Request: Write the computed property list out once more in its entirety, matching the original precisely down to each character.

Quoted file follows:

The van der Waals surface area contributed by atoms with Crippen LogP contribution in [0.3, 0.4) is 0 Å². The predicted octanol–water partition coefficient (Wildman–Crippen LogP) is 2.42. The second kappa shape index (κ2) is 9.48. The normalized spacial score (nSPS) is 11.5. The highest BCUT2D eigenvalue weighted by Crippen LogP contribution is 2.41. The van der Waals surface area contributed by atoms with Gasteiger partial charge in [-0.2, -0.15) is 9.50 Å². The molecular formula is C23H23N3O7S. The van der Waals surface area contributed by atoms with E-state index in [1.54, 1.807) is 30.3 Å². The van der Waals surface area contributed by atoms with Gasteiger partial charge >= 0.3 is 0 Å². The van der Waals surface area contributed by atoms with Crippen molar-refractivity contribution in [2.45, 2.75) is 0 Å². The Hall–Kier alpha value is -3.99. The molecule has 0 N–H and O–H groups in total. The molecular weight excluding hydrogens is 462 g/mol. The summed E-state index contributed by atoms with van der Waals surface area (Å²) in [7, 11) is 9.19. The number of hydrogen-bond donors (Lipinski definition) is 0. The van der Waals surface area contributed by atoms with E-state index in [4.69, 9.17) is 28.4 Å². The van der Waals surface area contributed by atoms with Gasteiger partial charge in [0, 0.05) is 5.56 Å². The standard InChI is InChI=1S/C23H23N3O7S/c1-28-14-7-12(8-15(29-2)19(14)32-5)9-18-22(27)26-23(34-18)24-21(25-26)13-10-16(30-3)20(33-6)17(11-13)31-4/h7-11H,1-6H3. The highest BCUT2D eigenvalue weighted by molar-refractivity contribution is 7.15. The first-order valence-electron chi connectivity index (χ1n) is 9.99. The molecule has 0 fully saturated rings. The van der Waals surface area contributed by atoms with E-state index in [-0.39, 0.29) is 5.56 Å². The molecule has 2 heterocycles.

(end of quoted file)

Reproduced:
The van der Waals surface area contributed by atoms with Crippen LogP contribution in [0.3, 0.4) is 0 Å². The predicted octanol–water partition coefficient (Wildman–Crippen LogP) is 2.42. The second kappa shape index (κ2) is 9.48. The normalized spacial score (nSPS) is 11.5. The highest BCUT2D eigenvalue weighted by Crippen LogP contribution is 2.41. The van der Waals surface area contributed by atoms with Gasteiger partial charge in [-0.2, -0.15) is 9.50 Å². The molecular formula is C23H23N3O7S. The van der Waals surface area contributed by atoms with E-state index in [1.54, 1.807) is 30.3 Å². The van der Waals surface area contributed by atoms with Gasteiger partial charge >= 0.3 is 0 Å². The van der Waals surface area contributed by atoms with Crippen molar-refractivity contribution in [2.45, 2.75) is 0 Å². The Hall–Kier alpha value is -3.99. The molecule has 0 N–H and O–H groups in total. The molecular weight excluding hydrogens is 462 g/mol. The summed E-state index contributed by atoms with van der Waals surface area (Å²) in [7, 11) is 9.19. The number of hydrogen-bond donors (Lipinski definition) is 0. The van der Waals surface area contributed by atoms with E-state index in [4.69, 9.17) is 28.4 Å². The van der Waals surface area contributed by atoms with Gasteiger partial charge in [0, 0.05) is 5.56 Å². The standard InChI is InChI=1S/C23H23N3O7S/c1-28-14-7-12(8-15(29-2)19(14)32-5)9-18-22(27)26-23(34-18)24-21(25-26)13-10-16(30-3)20(33-6)17(11-13)31-4/h7-11H,1-6H3. The highest BCUT2D eigenvalue weighted by molar-refractivity contribution is 7.15. The first-order valence-electron chi connectivity index (χ1n) is 9.99. The molecule has 0 fully saturated rings. The van der Waals surface area contributed by atoms with E-state index in [-0.39, 0.29) is 5.56 Å². The molecule has 2 heterocycles.